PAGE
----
What is my IP

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What is my IP:

Internet Protocol ( IP ) is a protocol used for communicating data across a packet-switched internetwork using the Internet Protocol Suite (TCP/IP).

Every device connected to the public Internet is assigned a unique number known as an Internet Protocol IP address. IP addresses consist of four numbers separated by periods (also called a 'dotted-quad') and look something like 127.0.0.1.

IP:

Since these numbers are usually assigned to internet service providers within region-based blocks, an IP address can often be used to identify the region or country from which a computer is connecting to the Internet. An IP address can sometimes be used to show the user's general location .

Because the numbers may be tedious to deal with, an IP address may also be assigned to a Host name, which is sometimes easier to remember. Hostnames may be looked up to find IP addresses, and vice-versa. At one time ISPs issued one IP address to each user. These are called static IP addresses . Because there is a limited number of IP addresses and with increased usage of the internet ISPs now issue IP addresses in a dynamic fashion out of a pool of IP addresses (Using DHCP ). These are referred to as dynamic IP addresses . This also limits the ability of the user to host websites, mail servers, ftp servers, etc. In addition to users connecting to the internet, with virtual hosting, a single machine can act like multiple machines (with multiple domain names and IP addresses).

Traceroute:

In computing, traceroute is a computer network diagnostic tool for displaying the route (path) and measuring transit delays of packets across an Internet Protocol (IP) network.

The traceroute command is available on a number of modern operating systems.

On the Apple Mac OS, traceroute is available through opening 'Network Utilities' then selecting 'Traceroute' tab, or typing the "traceroute" command in the terminal. On Microsoft Windows operating systems it is named tracert. Windows NT-based operating systems also provide PathPing, with similar functionality. Variants with similar functionality are also available, such as tracepath on Linux installations. For Internet Protocol Version 6 (IPv6) the tool sometimes has the name traceroute6.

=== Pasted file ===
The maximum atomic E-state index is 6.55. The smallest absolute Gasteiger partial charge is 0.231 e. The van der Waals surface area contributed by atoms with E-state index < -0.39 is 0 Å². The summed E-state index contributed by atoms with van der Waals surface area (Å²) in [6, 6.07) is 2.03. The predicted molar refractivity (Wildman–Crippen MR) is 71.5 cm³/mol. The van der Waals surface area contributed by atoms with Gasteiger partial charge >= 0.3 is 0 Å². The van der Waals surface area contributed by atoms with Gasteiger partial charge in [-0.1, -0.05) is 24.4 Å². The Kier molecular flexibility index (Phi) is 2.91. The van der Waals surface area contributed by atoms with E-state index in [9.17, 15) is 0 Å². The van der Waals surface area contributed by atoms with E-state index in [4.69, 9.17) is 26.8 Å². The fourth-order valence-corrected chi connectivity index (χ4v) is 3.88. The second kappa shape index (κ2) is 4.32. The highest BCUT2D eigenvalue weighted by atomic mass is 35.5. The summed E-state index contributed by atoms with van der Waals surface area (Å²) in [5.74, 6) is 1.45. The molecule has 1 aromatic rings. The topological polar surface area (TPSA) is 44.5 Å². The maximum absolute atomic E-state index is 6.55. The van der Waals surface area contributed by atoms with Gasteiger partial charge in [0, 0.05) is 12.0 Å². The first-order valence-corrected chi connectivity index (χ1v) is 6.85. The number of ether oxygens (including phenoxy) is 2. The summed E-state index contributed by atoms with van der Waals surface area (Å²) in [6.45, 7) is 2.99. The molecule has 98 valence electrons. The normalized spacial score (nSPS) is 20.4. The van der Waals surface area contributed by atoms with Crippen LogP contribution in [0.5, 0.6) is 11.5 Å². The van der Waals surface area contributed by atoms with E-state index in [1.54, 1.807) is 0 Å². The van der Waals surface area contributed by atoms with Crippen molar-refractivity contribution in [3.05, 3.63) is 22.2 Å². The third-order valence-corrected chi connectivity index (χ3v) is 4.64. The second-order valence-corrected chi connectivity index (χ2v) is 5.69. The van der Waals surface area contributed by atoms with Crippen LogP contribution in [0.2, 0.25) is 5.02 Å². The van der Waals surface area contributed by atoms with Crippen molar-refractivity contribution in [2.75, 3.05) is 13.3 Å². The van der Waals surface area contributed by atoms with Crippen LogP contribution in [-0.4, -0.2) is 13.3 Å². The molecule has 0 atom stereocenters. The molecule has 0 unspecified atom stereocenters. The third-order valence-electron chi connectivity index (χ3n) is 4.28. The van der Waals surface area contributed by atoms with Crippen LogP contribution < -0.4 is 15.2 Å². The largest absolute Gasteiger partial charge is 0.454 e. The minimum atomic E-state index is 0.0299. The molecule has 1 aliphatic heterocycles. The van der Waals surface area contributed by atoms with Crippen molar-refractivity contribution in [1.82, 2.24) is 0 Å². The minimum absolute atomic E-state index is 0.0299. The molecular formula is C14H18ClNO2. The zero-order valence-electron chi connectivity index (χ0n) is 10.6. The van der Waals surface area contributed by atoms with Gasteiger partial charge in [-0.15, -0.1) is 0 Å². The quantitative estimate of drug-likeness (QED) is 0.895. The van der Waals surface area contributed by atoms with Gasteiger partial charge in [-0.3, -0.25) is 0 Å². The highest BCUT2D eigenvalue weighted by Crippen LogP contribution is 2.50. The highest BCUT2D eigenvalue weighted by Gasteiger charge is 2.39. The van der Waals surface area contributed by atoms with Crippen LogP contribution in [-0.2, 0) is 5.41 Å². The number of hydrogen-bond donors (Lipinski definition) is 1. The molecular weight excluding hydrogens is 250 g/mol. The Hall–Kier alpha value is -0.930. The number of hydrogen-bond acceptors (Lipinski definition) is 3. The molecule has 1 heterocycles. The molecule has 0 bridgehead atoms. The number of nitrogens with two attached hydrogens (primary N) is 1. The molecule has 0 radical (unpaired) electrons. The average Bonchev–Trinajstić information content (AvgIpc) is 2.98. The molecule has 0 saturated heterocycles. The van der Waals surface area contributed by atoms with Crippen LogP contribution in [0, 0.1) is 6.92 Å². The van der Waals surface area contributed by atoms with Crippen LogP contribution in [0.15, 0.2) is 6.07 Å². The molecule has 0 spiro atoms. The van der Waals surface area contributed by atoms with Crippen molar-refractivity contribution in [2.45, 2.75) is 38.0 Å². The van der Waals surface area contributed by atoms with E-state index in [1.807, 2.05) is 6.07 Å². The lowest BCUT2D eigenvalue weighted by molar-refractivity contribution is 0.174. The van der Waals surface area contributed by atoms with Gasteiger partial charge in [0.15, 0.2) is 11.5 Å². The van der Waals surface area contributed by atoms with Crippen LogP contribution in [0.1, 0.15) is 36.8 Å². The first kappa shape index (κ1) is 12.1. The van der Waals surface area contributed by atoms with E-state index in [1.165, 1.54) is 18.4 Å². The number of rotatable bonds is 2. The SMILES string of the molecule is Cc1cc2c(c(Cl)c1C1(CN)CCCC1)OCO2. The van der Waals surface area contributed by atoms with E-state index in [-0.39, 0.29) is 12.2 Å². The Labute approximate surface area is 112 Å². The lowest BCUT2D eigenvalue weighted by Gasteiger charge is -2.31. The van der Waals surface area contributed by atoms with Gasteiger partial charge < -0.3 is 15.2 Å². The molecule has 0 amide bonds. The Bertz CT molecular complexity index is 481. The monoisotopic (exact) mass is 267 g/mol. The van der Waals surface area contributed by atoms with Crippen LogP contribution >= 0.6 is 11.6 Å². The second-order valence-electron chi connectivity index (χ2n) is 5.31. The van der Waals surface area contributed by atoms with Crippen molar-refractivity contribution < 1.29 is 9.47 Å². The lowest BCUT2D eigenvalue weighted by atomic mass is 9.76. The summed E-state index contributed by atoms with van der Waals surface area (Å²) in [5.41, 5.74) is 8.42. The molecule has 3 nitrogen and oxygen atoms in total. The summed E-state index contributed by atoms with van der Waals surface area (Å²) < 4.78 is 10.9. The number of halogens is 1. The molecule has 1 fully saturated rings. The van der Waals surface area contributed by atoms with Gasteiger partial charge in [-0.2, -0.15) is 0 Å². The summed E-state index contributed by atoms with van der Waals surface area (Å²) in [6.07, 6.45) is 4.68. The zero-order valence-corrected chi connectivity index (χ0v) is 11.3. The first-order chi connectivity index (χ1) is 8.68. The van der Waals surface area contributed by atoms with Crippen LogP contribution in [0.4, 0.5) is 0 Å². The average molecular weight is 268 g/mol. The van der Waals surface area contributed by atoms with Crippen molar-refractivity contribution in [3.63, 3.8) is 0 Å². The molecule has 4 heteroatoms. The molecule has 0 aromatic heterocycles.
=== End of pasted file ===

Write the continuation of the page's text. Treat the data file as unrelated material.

Traceroute sends a sequence of Internet Control Message Protocol (ICMP) echo request packets addressed to a destination host. Determining the intermediate routers traversed involves adjusting the time-to-live (TTL), aka hop limit, Internet Protocol parameter. Frequently starting with a value like 128 (Windows) or 64 (Linux), routers decrement this and discard a packet when the TTL value has reached zero, returning the ICMP error message ICMP Time Exceeded.

Traceroute works by increasing the TTL value of each successive set of packets sent. The first set of packets sent have a hop limit value of 1, expecting that they are not forwarded by the first router. The next set have a hop limit value of 2, so that the second router will send the error reply. This continues until the destination host receives the packets and returns an ICMP Echo Reply message.

Traceroute uses the returned ICMP messages to produce a list of routers that the packets have traversed. The timestamp values returned for each router along the path are the delay (aka latency) values, typically measured in milliseconds for each packet.

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